In December 1990, the Reading, Blue Mountain & Northern Railroad (RBMN) bought 150 miles of tracks in east-central Pennsylvania from Conrail in the process of expanding from a 13-mile shortline (the Blue Mountain & Reading, on the remaining portion of the former Pennsylvania Railroad’s Schuylkill Valley branch) to a 300-mile regional. The “Anthracite Cluster” included mostly ex-Reading Company routes—both main lines and branches—as well as bits and pieces of ex-Lehigh Valley and ex-Central of New Jersey trackage.
To celebrate the expansion, and the railroad’s heritage, the Reading, Blue Mountain & Northern operated a weekend of freight and passenger trains in early June of 1991, using Reading Technical & Historical Society diesels and their own ex-Reading T-1 #2102—herself built in 1945 in the Reading Company’s shops in downtown Reading, Pennsylvania. For a few unseasonably hot days, the tracks between Reading and Cressona once again felt the weight of a giant 4-8-4 pulling coal cars, almost like the old days. (Unlike the old days, the engine wore Blue Mountain & Reading lettering on her tender, and all of the coal cars had Conrail markings, but I don’t think too many of the assembled fans minded much.)
No, this isn’t from WWII in the forties, but present day history buffs volunteering their time in their magnificent period uniforms aboard the “Frank Thomson” PRR closed-end observation car, seated in its comfortable art deco lounge area and photographed on September 16, 2018. The train is the “Joliet Rocket” clipping along at over sixty miles per hour on its way to Chicago’s LaSalle Street Station powered by the famous Iron War Horse #765 of the Nickel Plate Road. Built in 1944, NKP 765 is now owned and operated by the Fort Wayne Railroad Historical Society. The four fan trips held over the weekend of September 15th and 16th, 2018 are named in remembrance of the fallen-flag Rock Island Rocket trains of the past that ran on these rails.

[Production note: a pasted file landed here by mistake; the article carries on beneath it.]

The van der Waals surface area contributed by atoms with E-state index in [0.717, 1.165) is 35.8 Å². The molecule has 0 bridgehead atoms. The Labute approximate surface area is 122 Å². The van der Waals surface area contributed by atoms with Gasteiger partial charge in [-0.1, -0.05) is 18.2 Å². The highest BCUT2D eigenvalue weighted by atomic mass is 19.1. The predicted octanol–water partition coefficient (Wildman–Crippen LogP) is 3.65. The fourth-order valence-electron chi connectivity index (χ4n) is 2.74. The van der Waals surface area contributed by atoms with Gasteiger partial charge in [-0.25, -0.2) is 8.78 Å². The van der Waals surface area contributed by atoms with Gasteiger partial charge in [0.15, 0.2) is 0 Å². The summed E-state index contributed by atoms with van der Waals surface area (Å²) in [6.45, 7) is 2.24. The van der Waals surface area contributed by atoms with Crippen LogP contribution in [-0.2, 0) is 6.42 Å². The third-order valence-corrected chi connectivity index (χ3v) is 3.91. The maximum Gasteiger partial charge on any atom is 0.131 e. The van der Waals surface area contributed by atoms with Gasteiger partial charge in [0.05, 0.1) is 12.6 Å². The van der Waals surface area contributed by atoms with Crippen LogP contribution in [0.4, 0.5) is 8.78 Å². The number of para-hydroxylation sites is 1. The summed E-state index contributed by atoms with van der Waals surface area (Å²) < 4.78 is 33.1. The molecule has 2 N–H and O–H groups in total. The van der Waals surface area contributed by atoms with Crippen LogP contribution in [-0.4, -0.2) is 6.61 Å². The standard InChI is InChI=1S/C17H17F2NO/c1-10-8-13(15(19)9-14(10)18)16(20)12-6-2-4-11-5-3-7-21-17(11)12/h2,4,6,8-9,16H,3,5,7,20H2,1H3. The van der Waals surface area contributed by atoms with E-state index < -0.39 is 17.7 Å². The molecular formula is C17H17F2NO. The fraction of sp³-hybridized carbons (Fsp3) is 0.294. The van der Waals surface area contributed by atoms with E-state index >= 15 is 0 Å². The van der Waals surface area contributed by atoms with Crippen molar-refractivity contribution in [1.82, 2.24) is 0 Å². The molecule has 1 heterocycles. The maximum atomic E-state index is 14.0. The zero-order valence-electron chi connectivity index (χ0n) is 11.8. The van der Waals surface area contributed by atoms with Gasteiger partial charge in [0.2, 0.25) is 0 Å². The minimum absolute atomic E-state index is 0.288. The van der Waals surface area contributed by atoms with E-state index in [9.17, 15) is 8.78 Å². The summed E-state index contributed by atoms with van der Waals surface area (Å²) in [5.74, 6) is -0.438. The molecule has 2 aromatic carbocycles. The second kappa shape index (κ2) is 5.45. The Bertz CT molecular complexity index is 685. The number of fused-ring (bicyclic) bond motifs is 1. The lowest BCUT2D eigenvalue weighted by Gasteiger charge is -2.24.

Saturday, October 20, 2018 was the final day of the week-long Lerro Productions photo charter on the Oregon Coast Scenic Railroad. The anatomy of an image: here are the accounts of Polson #2 steam locomotive fireman Martin E. Hansen, and photographer Matthew Malkiewicz.
Reflecting on a steam run as experienced inside the cab and from behind the lens
Martin E. Hansen
The night before the last day of the charter I was told that one of the firemen for the charter had to leave and go home early. Our trainmaster asked if I could fill in for him on the log train the next morning with Polson Lumber Company #2, a standard gauge 2-8-2 Mikado built by the Baldwin Locomotive Works in 1912. Since I had just completed a week of hard work days in the shop with our restoration crew finishing the jacket, piping and other final installations on the Skookum locomotive, I was ready for a change and gladly accepted the assignment.
I can hear the chuff of a Canadian Pacific mixed train coming up behind me. There! A Canadian National roadswitcher burbles as it ambles along in the warm afternoon sun.
I am day-dreaming. I’m walking exactly where those steel-wheeled sights and sounds were once felt. I’m on the City of Kingston’s Urban K&P Trail, the umbrella name for the multi-use trail that traces the paths of Canada’s two major railways from mainline to lakefront.
When the railways
first mapped out their steel arteries, the ‘line of best fit’
could not possibly reach every community. Canadian Pacific’s
Montreal-Toronto mainline was many miles north of Kingston. The Grand
Trunk Railway (later Canadian National) barely entered city limits.
The Kingston & Pembroke (the trail’s namesake) connected Kingston to the CPR mainline in 1885, with GTR’s Kingston trackage having reached the waterfront in 1860. Industry grew along the water; grain elevators trans-shipping to lake freighters, coal and oil dealers supplying the city’s heating needs, even one of Canada’s major locomotive manufacturers. Trackage was extended as far south as it could be—mere feet from Lake Ontario, the St. Lawrence River and the Great Cataraqui River.
I am with two of my best friends. We are riding through central Pennsylvania after a successful visit to the Alco haven of Scranton. Following the Norfolk-Southern, ex Pennsy main is always interesting and by the time we reach Mt. Union we are in good shape for images of big black horses pulling freight.
The object here is to peek into a lost world, frozen since 1956, caused by the shutdown of the East Broad Top Railroad. Mt. Union was the site of the EBT’s major yard and was their interchange point with the Pennsylvania Railroad. Most of the yard, a few structures, plus a load of old narrow-gauge hopper cars still exist here. They are intact (mostly), but the ravages of all these years are slowly dissolving them. Read more
I have been thinking about the role of photography in historic preservation lately.
This summer, plans were announced to widen the intersection in a crossroads town here in the county where I live. The change will require the destruction of an old wooden store building, and it is the last vestige of the town as it once was. After the “improvements” are completed, there will be nothing left but a post office, and a four-lane highway lined with fast food restaurants and gas stations. Read more